It was really about going into New York and getting that sense of the guy on the corner that you don't notice. It was about living in the city, watching it, and creating these very simple situations. There's no bad guys. We didn't create extra drama. We wanted to deal with everything that most people who shoot in New York take out of the movie. We wanted it to be the feeling of being in New York.

You're walking on the street and there's violence, conflict, drama happening to everyone. Part of the non-judgmental approach of this movie was that everybody is fighting a great battle. I walked around the city and recorded secretly, covertly all these conversations of real New Yorkers. I am not accusing anyone of living their lives and not noticing that around the corner there's a long line of men trying to get into a shelter. I never saw that long line at Bellevue until I actually started shooting there.

We just wanted to say you can notice whatever you want, you can listen to something else and not really watch parts of the movie. We did a couple of friends-and-family screenings and when I introduced the movie I said, keep your cellphones on. When you get a call, take it. Just keep being engaged in your life and see how this movie fits into it. We're asking you to watch something that you don't really want to watch.

We really studied the photography of Saul Leiter, one of the pioneers of the New York School of Photography. He explains where sometimes you don't know what the subject of the frame is you capture the object in a true layered way. Reflections what New York really looks like when you look out through a store window. We thought of it being very still with a zoom lens because I'm obsessed with zooms. It was about finding Richard in the environment that surrounds him. The movie was really about having the perspective that we all have every day in our lives, doing our thing. We don't try to solve the homeless question. We don't have answers. We have one story of one person. The idea of shooting through windows was finding the reflections of the rest of New York.

Richard Gere in Time Out Of Mind:
Richard Gere in Time Out Of Mind: "it's actually worse than being invisible. It's a black hole that you're sucked into."

RG: The quality that doesn't change is a really intuitive one. It's what it feels like to be homeless. That hasn't changed at all. How quickly one descends into really scary states of consciousness when you're invisible. And I keep telling people, it's actually worse than being invisible. It's a black hole that you're sucked into. You're radiating homelessness. The first day we were testing, the camera was in a Starbucks and I'm out there on the street to see if it's going to work. I'm still making movies, so I'm still out there. I was a little scared actually, anxious, personally, that I would be that naked out on the streets.

No one saw me. I was out there 45 minutes, we shot digitally, very long takes. I started approaching people, not harassing them: "Can you help me out? Spare any change?" No one made eye contact. Even when someone gave me a dollar bill. That was the first time when I really felt inside what it is. And me, I come here and you want to hear what I have to say, I seem iconic somehow and it is romantic. I'm the same guy on the street that no one wanted to hear. No one wanted to hear his story.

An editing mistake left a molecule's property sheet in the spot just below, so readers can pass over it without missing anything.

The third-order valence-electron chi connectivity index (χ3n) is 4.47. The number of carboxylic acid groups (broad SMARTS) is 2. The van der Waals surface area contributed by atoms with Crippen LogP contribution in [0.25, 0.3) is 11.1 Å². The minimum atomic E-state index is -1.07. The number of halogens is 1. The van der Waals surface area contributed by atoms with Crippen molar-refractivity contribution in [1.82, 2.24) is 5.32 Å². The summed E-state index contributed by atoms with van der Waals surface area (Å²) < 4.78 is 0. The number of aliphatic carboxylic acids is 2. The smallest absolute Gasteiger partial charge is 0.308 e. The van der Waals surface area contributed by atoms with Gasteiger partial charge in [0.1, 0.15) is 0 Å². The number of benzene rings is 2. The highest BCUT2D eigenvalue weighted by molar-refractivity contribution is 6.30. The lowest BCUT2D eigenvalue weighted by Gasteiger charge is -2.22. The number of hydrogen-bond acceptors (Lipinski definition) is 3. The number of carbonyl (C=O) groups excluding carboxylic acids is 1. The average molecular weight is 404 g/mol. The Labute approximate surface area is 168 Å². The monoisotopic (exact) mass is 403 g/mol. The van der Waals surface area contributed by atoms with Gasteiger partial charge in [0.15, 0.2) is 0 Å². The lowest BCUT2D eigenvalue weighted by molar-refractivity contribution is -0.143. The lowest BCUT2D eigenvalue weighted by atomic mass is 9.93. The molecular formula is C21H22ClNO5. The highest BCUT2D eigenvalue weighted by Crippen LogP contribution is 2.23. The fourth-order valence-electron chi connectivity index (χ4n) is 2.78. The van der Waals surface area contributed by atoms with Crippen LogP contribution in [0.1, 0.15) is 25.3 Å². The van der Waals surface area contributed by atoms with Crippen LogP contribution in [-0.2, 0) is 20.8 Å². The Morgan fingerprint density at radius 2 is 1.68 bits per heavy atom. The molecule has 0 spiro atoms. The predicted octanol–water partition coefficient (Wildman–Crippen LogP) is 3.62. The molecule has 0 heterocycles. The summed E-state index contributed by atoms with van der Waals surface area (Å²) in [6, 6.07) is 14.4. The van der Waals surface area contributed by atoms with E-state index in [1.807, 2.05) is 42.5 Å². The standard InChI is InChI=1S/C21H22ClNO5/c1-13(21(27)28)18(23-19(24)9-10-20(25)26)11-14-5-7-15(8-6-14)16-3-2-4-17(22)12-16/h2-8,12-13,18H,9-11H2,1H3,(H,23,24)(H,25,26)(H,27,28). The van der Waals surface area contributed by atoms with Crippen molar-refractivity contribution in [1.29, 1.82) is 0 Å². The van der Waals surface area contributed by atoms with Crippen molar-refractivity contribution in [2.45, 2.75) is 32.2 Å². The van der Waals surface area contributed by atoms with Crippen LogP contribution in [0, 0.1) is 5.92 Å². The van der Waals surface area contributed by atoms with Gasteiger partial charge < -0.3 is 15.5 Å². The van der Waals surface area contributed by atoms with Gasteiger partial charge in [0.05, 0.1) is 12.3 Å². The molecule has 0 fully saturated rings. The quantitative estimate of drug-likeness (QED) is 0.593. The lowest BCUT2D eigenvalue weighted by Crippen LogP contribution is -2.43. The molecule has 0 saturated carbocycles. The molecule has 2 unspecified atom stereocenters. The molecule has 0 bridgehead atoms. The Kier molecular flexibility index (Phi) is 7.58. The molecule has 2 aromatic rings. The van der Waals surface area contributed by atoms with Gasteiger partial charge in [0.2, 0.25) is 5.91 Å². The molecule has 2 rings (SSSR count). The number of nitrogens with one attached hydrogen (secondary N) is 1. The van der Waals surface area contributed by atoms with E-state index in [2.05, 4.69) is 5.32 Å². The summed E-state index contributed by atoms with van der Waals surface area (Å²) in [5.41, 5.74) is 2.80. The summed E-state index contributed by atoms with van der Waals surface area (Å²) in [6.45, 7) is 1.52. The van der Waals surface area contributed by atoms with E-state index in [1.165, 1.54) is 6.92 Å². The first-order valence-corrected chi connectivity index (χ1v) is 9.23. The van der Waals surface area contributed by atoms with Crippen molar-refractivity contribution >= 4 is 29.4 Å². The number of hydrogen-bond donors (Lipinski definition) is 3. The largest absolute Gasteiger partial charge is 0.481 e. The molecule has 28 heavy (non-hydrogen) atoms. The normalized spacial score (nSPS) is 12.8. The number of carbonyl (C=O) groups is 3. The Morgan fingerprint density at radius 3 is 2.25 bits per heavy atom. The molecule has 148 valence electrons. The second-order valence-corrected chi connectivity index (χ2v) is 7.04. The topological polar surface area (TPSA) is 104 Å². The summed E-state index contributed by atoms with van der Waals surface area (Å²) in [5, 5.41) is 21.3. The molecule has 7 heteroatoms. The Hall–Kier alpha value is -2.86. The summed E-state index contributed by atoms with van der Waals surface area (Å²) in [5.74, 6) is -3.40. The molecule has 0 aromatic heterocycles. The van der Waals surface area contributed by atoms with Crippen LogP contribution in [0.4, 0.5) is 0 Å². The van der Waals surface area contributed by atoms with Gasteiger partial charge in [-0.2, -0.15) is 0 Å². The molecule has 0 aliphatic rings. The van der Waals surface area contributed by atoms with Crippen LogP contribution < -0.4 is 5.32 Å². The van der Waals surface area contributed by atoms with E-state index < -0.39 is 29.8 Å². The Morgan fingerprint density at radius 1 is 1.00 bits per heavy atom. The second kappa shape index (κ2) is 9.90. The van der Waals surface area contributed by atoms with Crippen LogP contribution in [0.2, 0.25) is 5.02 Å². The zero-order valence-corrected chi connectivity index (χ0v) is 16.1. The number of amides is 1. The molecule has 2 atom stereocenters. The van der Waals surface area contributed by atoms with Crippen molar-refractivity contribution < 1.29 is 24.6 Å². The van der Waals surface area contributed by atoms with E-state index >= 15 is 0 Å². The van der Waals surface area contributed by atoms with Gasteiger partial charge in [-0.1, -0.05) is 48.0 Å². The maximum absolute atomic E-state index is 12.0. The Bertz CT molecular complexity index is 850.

I can see how quickly we all can descend into that territory when we are totally cut loose from all our connections to people and love and affection. And just general being well thought of. The kindness that someone is looking at you and smiling, thinking I wish you happiness.

OM: Kyra [Sedgwick] read the script. She wanted to play this woman [who lives on the street collecting cans and bottles], she wanted to transform. She went out and talked with homeless people and came back with a lot of notes. I then wrote that monologue but that was all taken from a homeless woman whom she met. It was her enthusiasm, her ownership of that role. Ben Vereen we sent the script, we met for lunch, and he basically sat down and said I need to make this movie, and here's why.

Richard Gere and Ben Vereen in Time Out Of Mind:
Richard Gere and Ben Vereen in Time Out Of Mind: "I can see how quickly we all can descend into that territory."

RG: The genesis of American Gigolo was Pickpocket by Robert Bresson. That was also a movie about procedure, how to pick a pocket. What does a pickpocket do was really what the film was and that came from Dostoyevsky. There's a certain line here. What do people do, not in terms of plot. What does a homeless guy do? The guy only asks for two things. I need a place to sleep and I'm hungry. We decided in the process of writing and rewriting this film [not to have the character's backstory]. In our own lives we make judgements on people based on how they look. We posit education, where they might live, where they come from very quickly. That's really what we were doing. Let's just present a guy here. It's a Rorschach test for everyone.

There was two or three times people talked to me on the street. Once was a French tourist, a woman who totally thought that I was a homeless guy and gave me some food. The other two times were African Americans and they just passed me and said, Hey, Rich, how are you doing? No question, what happened to you? Have you fallen on hard times? The whole thing was predicated that for a lot of this movie I would be on the streets and New York would be passing me by.

Public screenings at the New York Film Festival for Time Out Of Mind - Sunday, October 5, 6:00pm - Monday, October 9, 8:45pm

The Film Society of Lincoln Center will honour Richard Gere on October 8 during the New York Film Festival with a dinner and conversation with Kent Jones.

The 52nd New York Film Festival runs from September 26 - October 12.